Sycamore Reservoir Trail

by Charles Wednesday, January 16th 2013

Have you hiked on the Arizona Trail? If not you might be surprised to learn that there are great opportunities to experience a day hike on the AZT that are only a short drive from Tucson! One of my favorite sections of the AZT is the Sycamore Reservoir Trail.


Looking down into the Sycamore Reservoir area - the stripe of green marks Sycamore Canyon with the most prominent green area marking the Sycamore Dam and Reservoir.

This hike starts from the Gordon Hirabayashi Recreation Site just over 7 miles up the General Hitchcock Highway. The Recreation Site is named for Dr. Gordon Hirabayashi who was imprisoned during WW II for resisting the relocation and internment Japanese Americans - a conviction that was overturned by the Supreme Court in 1987. A sidewalk between two foot bridges near the entrance will take you past a several signs with information about the history of the area.

After turning into the Gordon Hirabayashi Recreation Site take the dirt road past the campsites and restrooms to one of the parking areas near the corrals. The trail begins from the south side of the parking lot - a sign near the beginning of the trail shows the surrounding area and trails - standing in front of the sign you are on the Molino Basin Trail and the Arizona Trail! Follow the trail to the right and down the hill to a signed junction with Soldier Trail - the Molino Basin Trail continues to the right. At just over a mile you will arrive at Shreve Saddle - at the saddle the trail becomes the Sycamore Reservoir Trail and you enter the Pusch Ridge Wilderness.


Shreve Saddle - Arizona Trail sign and gate blocking access to an old road. Beyond this point you are in the Pusch Ridge Wilderness

From the saddle the trail heads steadily downhill - note the junction at 2 miles (it can be slightly confusing on the way back...). At 2.2 miles there is a sign and trail leading off to the left - the trail to the left is an unofficial route that will take you on a short side trip to the dam that was constructed to create Sycamore Reservoir. The reservoir was created to provide water for the Prison Camp - the dam traps water from both Sycamore Canyon and Bear Canyon. While it I don't think anyone would currently describe the area behind the dam as a reservoir the dam does, at times, provide water for an impressive seasonal display of green! Of course, use caution around the old dam.


The dam is hidden by the trees - while the hillside is often green note the change in the right side of the picture form September of 2011 (Green!) and December 2012...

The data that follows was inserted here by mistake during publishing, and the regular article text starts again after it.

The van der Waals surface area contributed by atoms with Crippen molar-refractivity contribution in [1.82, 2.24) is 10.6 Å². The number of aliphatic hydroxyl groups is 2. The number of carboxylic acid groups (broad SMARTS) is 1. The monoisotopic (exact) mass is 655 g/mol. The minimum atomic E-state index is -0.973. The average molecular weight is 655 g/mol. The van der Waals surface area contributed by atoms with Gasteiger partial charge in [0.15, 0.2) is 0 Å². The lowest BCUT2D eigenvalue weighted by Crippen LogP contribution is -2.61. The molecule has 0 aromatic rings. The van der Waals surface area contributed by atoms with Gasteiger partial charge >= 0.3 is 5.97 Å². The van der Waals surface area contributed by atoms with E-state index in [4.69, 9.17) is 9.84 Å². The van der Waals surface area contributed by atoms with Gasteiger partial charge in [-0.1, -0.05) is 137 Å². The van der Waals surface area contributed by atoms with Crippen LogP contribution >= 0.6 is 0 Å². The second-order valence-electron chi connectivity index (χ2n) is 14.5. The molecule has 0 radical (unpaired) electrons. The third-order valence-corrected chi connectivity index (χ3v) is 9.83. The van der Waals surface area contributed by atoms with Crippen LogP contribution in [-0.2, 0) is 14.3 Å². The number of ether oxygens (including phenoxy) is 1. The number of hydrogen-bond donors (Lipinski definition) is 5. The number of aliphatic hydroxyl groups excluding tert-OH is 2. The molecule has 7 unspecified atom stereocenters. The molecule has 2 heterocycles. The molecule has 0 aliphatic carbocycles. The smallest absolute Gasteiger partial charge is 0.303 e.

After returning to the main trail you will soon cross Bear Canyon and then notice Sycamore Canyon on your left. At 3.1 miles a large cairn on the left marks the junction with the Bear Canyon Shortcut trail (useful if you are heading to Thimble Peak). At 3.5 miles the trail reaches its end at a junction with the East Fork Trail (the AZT continues down into the Sabino Canyon area - see Dave Baker's AZT entry from this area in 2008) and the Bear Canyon Trail (which will take you to Seven Falls). From this junction there are great views – look carefully and you will see the Palisade Trail winding down to its junction with the East Fork Trail! There are quite a few hiking options from this junction - but one of the simplest is to return the way you came.


The author with Sycamore Dam in the background - be very cautious if you decide to go off trail and scramble to the base of the dam - steep cliffs, loose rock and slippery footing...

Season: Fall, winter and spring.

Water: There is often water near the dam and sometimes in both Bear and Sycamore Canyons. Purify before drinking. As always, it is best to bring plenty of your own.

Difficulty: The hike to the junction with the Bear Canyon Trail and East Fork Trail is just under 7 miles (round trip) with close to 1,000 feet of total elevation gain - moderately difficulty.

Maps: Green Trails Recreation Map - Santa Catalina Mountains.

Trails

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The Authors

Dave BakerDave Baker

I'm Dave Baker, founder of Summit Hut, an independent outdoor retailer based in Tucson, Arizona since 1969. As an experienced and passionate hiker, climber and backpacker, my blog is intended to be an informative and interesting look into the outdoors and the outdoor industry.

Dana Davis

Dana Davis

I’m Dana Davis, co-owner of the Summit Hut. I mostly enjoy hiking and road biking though I often do other things to keep it interesting (mountaineering, motorcycling, backpacking, climbing, you name it!) My biggest challenge is sometimes finding the balance between career, family, and fun but it’s working out so far!

Dan Davis

Dan Davis

I'm Dan Davis, after retiring from the National Park Service as a Ranger and manager, I worked for the Summit Hut until 2009, then retired for good (maybe). I'm now spending my time traveling around the southwest writing and working on my nature and fine art photography business.

Emily Gindlesparger

Emily Gindlesparger

I’m Emily Gindlesparger, a member of the Summit Hut floor staff. Since moving here from the Midwest, I’ve been taking advantage of all possible adventures in Arizona: rock climbing, mountain biking, backpacking, whitewater kayaking, caving and trail running; I’m always excited to see what’s next!

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